When asked if he intends to play overseas in the event of an extended stoppage, Grossmann said he just might end up taking that path.
"Yeah, if it gets to that (point), you want to play hockey, that's what it's about. I mean, everyone wants to play. It gets old just practicing for whatever the time's going to be (locked out). If it takes a long time, you might have to go home."
Fedoruk Was Just "In The Right Place At The Right Time"
Fedoruk, who played for the Philadelphia organization from 1999-00 through 2004-05, then again for part of the 2006-07 campaign, did a good job running the players through drills Wednesday.
"Just being in the right place at the right time", Fedoruk explained of how he came to run the impromptu practice. "I've always been coming back to the facility and training in the summers and basically I'm still doing that now in retirement. I just like being around the rink and I know some of the guys and when the lockout happened, and the availability of someone to run practices, one of the guys asked me -- (Scott) Hartnell asked me if I'd run the practices for him. I'm not hired by anybody in the NHL so there's nothing to stop me from doing it."
And the experience could be a means to an end for the former enforcer. Having assisted with the players for the ECHL's Trenton Titans last season, "Fridge" is hoping to pay his dues and have the opportunity to maybe one day eventually gain a full-time coaching gig somewhere in professional hockey. When Hartnell inquired, Fedoruk was more than happy to come aboard.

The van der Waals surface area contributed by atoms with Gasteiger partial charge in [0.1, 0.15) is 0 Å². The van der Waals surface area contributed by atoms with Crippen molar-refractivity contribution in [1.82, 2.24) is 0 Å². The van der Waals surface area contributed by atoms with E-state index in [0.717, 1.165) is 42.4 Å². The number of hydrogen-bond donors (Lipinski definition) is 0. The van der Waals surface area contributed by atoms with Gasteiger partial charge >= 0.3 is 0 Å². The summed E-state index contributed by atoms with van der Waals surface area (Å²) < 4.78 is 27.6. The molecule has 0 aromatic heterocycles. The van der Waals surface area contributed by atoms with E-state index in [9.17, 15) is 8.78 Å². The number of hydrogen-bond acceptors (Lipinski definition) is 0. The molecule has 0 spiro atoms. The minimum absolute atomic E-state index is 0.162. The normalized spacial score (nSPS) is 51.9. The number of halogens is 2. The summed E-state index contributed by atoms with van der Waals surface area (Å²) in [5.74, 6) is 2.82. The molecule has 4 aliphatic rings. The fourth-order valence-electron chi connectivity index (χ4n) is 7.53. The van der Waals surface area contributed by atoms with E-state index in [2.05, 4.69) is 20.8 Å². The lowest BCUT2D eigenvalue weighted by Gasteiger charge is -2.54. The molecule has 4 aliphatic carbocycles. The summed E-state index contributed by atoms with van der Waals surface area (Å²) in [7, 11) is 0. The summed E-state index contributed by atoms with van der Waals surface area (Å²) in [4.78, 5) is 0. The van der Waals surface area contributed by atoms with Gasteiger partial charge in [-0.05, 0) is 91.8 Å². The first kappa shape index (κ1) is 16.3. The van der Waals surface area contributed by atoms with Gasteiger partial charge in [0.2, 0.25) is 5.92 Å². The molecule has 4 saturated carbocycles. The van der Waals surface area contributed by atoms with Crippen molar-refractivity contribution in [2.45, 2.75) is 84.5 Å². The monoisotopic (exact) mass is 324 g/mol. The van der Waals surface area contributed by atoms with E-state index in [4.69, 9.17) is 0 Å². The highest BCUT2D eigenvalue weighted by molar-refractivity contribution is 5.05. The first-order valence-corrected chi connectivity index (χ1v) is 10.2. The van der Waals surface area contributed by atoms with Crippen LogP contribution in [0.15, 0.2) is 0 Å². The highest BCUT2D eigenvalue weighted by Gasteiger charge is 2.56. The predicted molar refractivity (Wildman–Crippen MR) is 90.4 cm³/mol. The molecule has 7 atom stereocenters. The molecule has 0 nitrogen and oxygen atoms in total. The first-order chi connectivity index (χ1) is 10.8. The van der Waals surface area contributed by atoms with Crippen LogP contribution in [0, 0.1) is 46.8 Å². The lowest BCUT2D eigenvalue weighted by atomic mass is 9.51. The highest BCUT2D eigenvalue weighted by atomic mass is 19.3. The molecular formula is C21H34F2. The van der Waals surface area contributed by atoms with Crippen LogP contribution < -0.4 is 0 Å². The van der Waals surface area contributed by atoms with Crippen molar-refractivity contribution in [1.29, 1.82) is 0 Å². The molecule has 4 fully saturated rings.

"It's good experience for me and I enjoy doing it, so I said of course I would."
As for the players he's coaching, Fedoruk says they're hungry.
"They want to keep working, they want to stay ready, and they want this (lockout) to just be over", he said. "It's their job to stay ready and who knows how long this will last, and they're using me to run practices for them, get drills for them, and keep them ready."
"I just do what I can do to keep them ready to play."
As for Fedoruk's future, he is a free agent.
"I want to get involved and stay involved in hockey," he said of his intentions. "Personally for me, this (running practices) is good experience, working with NHL players, and it keeps my availability out there to teams that want to bring a guy in. That's the way I look at it. I care about the athlete, I care about the player, I care about the game of hockey, and at the end of the day, that's what it comes down to."
Indeed, it does. Here's wishing Fedoruk all the best as he continues to work with the players and in the process pursues his next dream in the game he loves.